Someone Else's Love Story is beloved and highly acclaimed New York Times bestselling author Joshilyn Jackson's funny, charming, and poignant novel about science and miracles, secrets and truths, faith and forgiveness; about falling in love, and learning that things aren't always what they seem--or what we hope they will be.Read more...
Someone Else's Love Story is beloved and highly acclaimed New York Times bestselling author Joshilyn Jackson's funny, charming, and poignant novel about science and miracles, secrets and truths, faith and forgiveness; about falling in love, and learning that things aren't always what they seem--or what we hope they will be.
Shandi Pierce is juggling finishing college, raising her delightful three-year-old genius son Nathan, aka Natty Bumppo, and keeping the peace between her eternally warring, long-divorced parents. She's got enough complications without getting caught in the middle of a stick-up and falling in love with William Ashe, who willingly steps between the robber and her son.
Shandi doesn't know that her blond god Thor has his own complications. When he looked down the barrel of that gun he believed it was destiny: It's been one year to the day since a tragic act of physics shattered his world. But William doesn't define destiny the way others do. A brilliant geneticist who believes in facts and numbers, destiny to him is about choice. Now, he and Shandi are about to meet their so-called destinies head on, making choices that will reveal unexpected truths about love, life, and the world they think they know.
Publishers Weekly® Reviews
- Reviewed in: Publishers Weekly, page .
- Review Date: 2013-10-07
- Reviewer: Staff
Friendships and relationships are tested by tragedy in this witty and insightful sixth novel from the author of Gods in Alabama and A Grown-up Kind of Pretty. Single mother Shandi Pierce is paralyzed with fear when she and her young son Natty are caught in the crossfire of a convenience store stickup gone bad. That is, until the dashing William Ashe steps between Natty and the gunman. Smitten by her erstwhile savior, Shandi buddies up to William, hoping their friendship can become more, but is stymied by complications in the form of Shandi’s disapproving best friend Walcott, William’s cohort Paula, Shandi’s ever-feuding divorced parents, and William’s own heartbreaking and as-yet unresolved past. With a deft wit and a series of stellar twists, Jackson creates a conventional love story that is also something more: an exploration of what draws people together, and pushes them apart; a commentary on faith’s ability to unite or divide; and a reminder that “death brushing past makes people hungry to connect to other people.” What emerges is a novel at once funny and touching, whose characters’ many flaws are overshadowed by all the ways in which they look out for one another. The final denouement of Jackson’s roller-coaster love story will leave the reader both thoroughly sated and hungry for more. (Dec.)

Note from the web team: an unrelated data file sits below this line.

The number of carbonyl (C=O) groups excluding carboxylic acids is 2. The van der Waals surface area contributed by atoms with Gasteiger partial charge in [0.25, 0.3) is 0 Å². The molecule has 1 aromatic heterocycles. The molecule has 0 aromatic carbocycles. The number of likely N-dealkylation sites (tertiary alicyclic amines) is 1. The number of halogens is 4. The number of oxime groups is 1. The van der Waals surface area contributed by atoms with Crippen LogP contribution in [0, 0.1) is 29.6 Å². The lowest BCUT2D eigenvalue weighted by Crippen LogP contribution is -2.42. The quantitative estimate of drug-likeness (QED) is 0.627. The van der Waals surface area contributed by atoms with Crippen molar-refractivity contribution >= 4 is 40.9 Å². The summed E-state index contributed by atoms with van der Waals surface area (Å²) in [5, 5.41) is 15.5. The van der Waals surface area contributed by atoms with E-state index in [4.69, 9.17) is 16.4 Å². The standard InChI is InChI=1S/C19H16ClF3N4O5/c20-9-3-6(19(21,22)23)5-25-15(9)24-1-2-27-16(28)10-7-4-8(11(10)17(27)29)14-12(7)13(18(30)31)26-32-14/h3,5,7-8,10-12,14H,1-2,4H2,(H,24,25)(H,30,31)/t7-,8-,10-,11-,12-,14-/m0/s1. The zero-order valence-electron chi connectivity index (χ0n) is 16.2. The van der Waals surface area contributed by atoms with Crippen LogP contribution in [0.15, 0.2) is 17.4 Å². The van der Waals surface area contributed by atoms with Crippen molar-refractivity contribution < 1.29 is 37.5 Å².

The folks in Joshilyn Jackson’s sixth novel, Someone Else’s Love Story, are in all kinds of trouble, but they don’t know it right away. The catalyst for self-knowledge turns out to be a botched robbery at the local Circle K—a gas station, for those of you who aren’t in the Atlanta metro area—attempted by a snaggle-toothed little punk who is promptly brained by one of his hostages.
That hostage is William Ashe, and his fellow hostages include a young woman named Shandi Pierce and her 3-year-old son, Natty. Most of the book is narrated by Shandi, the product of a mixed marriage of a fundamentalist Christian mother and Jewish father. Her son is the product of what she wants to believe is an immaculate conception; she didn’t lose her virginity till after Natty was born by C-section, when she begged her longtime best friend, Walcott, to perform the defloration. The trauma of the robbery forces Shandi to realize that her son’s conception could not have been what she thought it was. It also makes her believe she’s in love with William, her savior.
The robbery causes William to realize a few things as well. A scientist who looks rather like a Nordic lumberjack, he’s a touch autistic. The robbery happens on a painful anniversary, and he’s spent a year trying to push the memories of his now-destroyed family out of his head. Like Shandi, William, too, will find his attempts to avoid reality increasingly difficult.
The reader can’t be blamed for at first finding Shandi’s insistence that her lovely, brilliant boy is the product of parthenogenesis somewhat ridiculous. But as Jackson slowly reveals the truth about Shandi, we warm to her—and to weird, heartbroken William, his tough-as-nails best friend Paula, forbearing Walcott and even the dope who held up the Circle K. There are scenes that will make you gasp, pause or even tear up as Jackson’s characters fumble toward imperfect enlightenment. Someone Else’s Love Story will delight and surprise with its unexpected compassion, empathy and humanity.